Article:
The mechanisms underlying the initiation and development of atherosclerosis are not fully understood. As outlined in the response to retention hypothesis, the retention of atherogenic lipoproteins within the sub-endothelial space by their interactions with vascular proteoglycans is thought to be one of the earliest steps in the development of atherosclerosis. LDL that is bound to proteoglycans is more susceptible to oxidation, and oxidized LDL is avidly taken up by macrophages or smooth muscle cells, leading to the formation of foam cells. Proteoglycan content differs between atherosclerotic and non-atherosclerotic regions of the artery wall, and apolipoproteins B and E demonstrate striking co-localization with biglycan. However, it is not clear if altered vascular proteoglycan content precedes and contributes to the development of atherosclerosis, or is a consequence of the development of atherosclerosis. The renin angiotensin system (RAS) has been shown to play a critical role in the development of atherosclerosis. Angll, the major biologically active peptide, is clearly pro-atherogenic. Angll increases proteoglycan synthesis, especially up- regulating biglycan. Numerous clinical trials demonstrate that inhibition of the RAS has broad impacts on cardiovascular disease events and risk factors, including decreased risk of death, myocardial infarction, stroke, diabetes mellitus and renal failure. In preliminary studies we show that angll infusion induces increased aortic biglycan content, increased vascular LDL retention, and accelerates atherosclerosis. The overall goal of this grant is to test the hypothesis that induction of biglycan content by angll plays a critical role in the initiation of atherosclerosis. This will be tested in mouse models of atherosclerosis with increased angll levels, and using biglycan deficient mice. A major focus is to identify mechanisms by which angll induces biglycan. The USA has a very high prevalence of atherosclerotic cardiovascular disease. The results of the experiments in this application will establish the role of the response to retention hypothesis in atherosclerosis development, demonstrate a mechanism linking the RAS to atherosclerosis, and identify novel targets for intervention to decrease vascular lipoprotein retention as a strategy to prevent atherosclerosis.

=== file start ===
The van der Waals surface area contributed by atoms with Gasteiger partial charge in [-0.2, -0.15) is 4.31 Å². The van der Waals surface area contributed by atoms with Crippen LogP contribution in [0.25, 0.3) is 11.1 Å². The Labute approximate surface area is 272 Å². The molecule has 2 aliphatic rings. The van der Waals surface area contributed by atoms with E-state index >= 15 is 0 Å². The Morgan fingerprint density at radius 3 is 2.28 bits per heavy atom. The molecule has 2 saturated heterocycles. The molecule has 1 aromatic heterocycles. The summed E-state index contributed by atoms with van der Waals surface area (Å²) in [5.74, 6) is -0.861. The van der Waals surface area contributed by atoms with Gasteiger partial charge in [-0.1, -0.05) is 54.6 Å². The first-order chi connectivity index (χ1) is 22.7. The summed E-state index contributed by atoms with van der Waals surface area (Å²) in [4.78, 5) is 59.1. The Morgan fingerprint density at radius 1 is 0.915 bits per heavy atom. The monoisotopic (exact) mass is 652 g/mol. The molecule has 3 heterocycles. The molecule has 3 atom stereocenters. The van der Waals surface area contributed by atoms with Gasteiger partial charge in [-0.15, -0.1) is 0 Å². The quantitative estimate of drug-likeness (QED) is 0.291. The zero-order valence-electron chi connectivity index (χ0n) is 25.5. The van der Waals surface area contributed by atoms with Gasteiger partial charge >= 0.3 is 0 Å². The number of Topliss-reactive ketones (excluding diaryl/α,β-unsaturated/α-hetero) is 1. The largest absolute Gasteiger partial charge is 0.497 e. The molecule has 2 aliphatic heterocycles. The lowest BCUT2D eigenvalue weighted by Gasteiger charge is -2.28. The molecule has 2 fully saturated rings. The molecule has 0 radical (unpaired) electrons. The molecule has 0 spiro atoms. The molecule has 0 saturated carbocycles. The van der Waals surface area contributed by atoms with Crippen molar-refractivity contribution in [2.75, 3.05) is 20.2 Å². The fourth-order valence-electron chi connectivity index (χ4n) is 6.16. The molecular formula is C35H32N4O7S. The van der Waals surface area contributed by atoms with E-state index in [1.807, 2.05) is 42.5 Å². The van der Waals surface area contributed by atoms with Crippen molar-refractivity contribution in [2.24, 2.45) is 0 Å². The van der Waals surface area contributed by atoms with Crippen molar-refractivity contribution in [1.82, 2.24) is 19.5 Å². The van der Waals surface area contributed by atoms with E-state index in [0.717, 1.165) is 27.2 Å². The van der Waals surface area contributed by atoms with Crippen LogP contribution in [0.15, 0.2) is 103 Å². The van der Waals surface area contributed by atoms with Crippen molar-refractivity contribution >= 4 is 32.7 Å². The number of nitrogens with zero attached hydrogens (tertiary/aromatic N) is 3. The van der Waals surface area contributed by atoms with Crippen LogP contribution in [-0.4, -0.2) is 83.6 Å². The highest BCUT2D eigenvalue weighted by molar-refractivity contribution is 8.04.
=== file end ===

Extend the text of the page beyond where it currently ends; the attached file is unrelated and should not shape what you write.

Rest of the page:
Agency
National Institute of Health (NIH)
Institute
National Heart, Lung, and Blood Institute (NHLBI)
Type
Research Project (R01)
Project #
5R01HL082772-04
Application #
7755006
Study Section
Atherosclerosis and Inflammation of the Cardiovascular System Study Section (AICS)
Program Officer
Hasan, Ahmed AK
Project Start
2007-02-15
Project End
2012-01-31
Budget Start
2010-02-01
Budget End
2011-01-31
Support Year
4
Fiscal Year
2010
Total Cost
$366,250
Indirect Cost
Name
University of Kentucky
Department
Internal Medicine/Medicine
Type
Schools of Medicine
DUNS #
939017877
City
Lexington
State
KY
Country
United States
Zip Code
40506
Grandoch, Maria; Kohlmorgen, Christina; Melchior-Becker, Ariane et al. (2016) Loss of Biglycan Enhances Thrombin Generation in Apolipoprotein E-Deficient Mice: Implications for Inflammation and Atherosclerosis. Arterioscler Thromb Vasc Biol 36:e41-50
Thompson, Joel C; Tang, Tao; Wilson, Patricia G et al. (2014) Increased atherosclerosis in mice with increased vascular biglycan content. Atherosclerosis 235:71-5
Tang, Tao; Thompson, Joel C; Wilson, Patricia G et al. (2014) Biglycan deficiency: increased aortic aneurysm formation and lack of atheroprotection. J Mol Cell Cardiol 75:174-80
Tannock, Lisa R (2014) Vascular proteoglycans and atherosclerosis: not over yet. Atherosclerosis 237:435-6
Tang, Tao; Thompson, Joel C; Wilson, Patricia G et al. (2013) Decreased body fat, elevated plasma transforming growth factor-? levels, and impaired BMP4-like signaling in biglycan-deficient mice. Connect Tissue Res 54:5-13
Tang, Tao; Wilson, Patricia G; Thompson, Joel C et al. (2013) Prevention of TGF? induction attenuates angII-stimulated vascular biglycan and atherosclerosis in Ldlr-/- mice. J Lipid Res 54:2255-64
Hatch, Nicholas W; Srodulski, Sarah J; Chan, Huei-Wei et al. (2012) Endogenous androgen deficiency enhances diet-induced hypercholesterolemia and atherosclerosis in low-density lipoprotein receptor-deficient mice. Gend Med 9:319-28
King, Victoria L; Hatch, Nicholas W; Chan, Huei-Wei et al. (2010) A murine model of obesity with accelerated atherosclerosis. Obesity (Silver Spring) 18:35-41
Ballinger, Mandy L; Osman, Narin; Hashimura, Kazuhiko et al. (2010) Imatinib inhibits vascular smooth muscle proteoglycan synthesis and reduces LDL binding in vitro and aortic lipid deposition in vivo. J Cell Mol Med 14:1408-18
Yang, Sundy N Y; Burch, Micah L; Tannock, Lisa R et al. (2010) Transforming growth factor-? regulation of proteoglycan synthesis in vascular smooth muscle: contribution to lipid binding and accelerated atherosclerosis in diabetes. J Diabetes 2:233-42

Showing the most recent 10 out of 13 publications